Published: 09:57, 17 January 2019
| Updated: 14:26, 17 January 2019
One of the UK’s top fruit growers fears it will not have enough EU seasonal workers to harvest its crops because of Brexit.
AC Goatham & Son, the UK’s largest producer of apples and pears, has 2,650 acres of orchards across Kent and the business contributes more than £13million to the Medway economy.
About 600 pickers are recruited each year working on 28 farms, but a government trial is limiting the number to 2,500 workers for all farms in the UK.
Goatham’s commercial director Carol Ford said: “We have been working hard behind the scenes and have plans in place in case of a no-deal Brexit.
“We are, however, disappointed that currently on offer from the government for our industry is a pilot scheme which will only allow 2,500 seasonal workers for all farms in the UK, when across the whole industry tens of thousands of people are needed each year in Kent alone.”
Ms Ford said the majority of its workforce comes from within the EU as very few British nationals now applied for roles and even fewer turn up if offered a job.
Factors which discourage UK residents are that most want full-time employment 12 months of the year or the possible impact on any benefits received.
She said: “We have built strong relationships with the people who return annually, who are skilled and hard working and valued members of the team.”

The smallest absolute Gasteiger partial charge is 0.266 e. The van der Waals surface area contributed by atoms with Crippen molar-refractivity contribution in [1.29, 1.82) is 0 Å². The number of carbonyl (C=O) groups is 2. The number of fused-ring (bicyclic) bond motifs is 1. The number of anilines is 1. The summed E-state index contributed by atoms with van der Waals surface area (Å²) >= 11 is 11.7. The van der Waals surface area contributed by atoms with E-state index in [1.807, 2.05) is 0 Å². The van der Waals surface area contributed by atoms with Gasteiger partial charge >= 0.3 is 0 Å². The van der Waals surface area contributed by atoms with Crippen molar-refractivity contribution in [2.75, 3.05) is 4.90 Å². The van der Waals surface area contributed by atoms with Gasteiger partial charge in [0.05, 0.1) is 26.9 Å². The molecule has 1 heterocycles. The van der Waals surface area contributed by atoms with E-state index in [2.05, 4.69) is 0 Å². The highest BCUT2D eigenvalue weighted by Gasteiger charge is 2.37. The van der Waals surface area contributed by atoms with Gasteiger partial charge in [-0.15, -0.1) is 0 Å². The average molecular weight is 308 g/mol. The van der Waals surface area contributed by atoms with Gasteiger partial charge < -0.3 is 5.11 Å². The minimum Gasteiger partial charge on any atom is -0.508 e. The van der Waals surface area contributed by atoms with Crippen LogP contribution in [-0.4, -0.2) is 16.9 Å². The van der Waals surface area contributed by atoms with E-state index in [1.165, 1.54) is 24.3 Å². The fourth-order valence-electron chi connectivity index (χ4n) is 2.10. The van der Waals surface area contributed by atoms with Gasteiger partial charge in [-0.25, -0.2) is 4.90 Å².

The season starts with thinning fruit from the trees by hand in June, but the bulk of work takes place in the 12-week harvest period from mid-August.
She said: “Our business will not dry up with the lack of access to non UK workers but it will be much harder to achieve the same levels of success and to continue on our growth journey.
“There is no magic machine to enable farmers to pick British apples and pears.
“This is work which has to be done by hand to ensure the end consumer receives their beautiful quality, tasty and unblemished fruit which also has the ability to be chilled and stored, so that they are available in supermarkets throughout the year.
“Quite simply, British fruit needs people - a lot of people - to provide the British public with what they want and have grown to expect.”
Goatham's, which has its headquarters in Hoo, is an award-winning business run by Clive Goatham and his son Ross.
Its main farm is on the Ratcliffe Highway.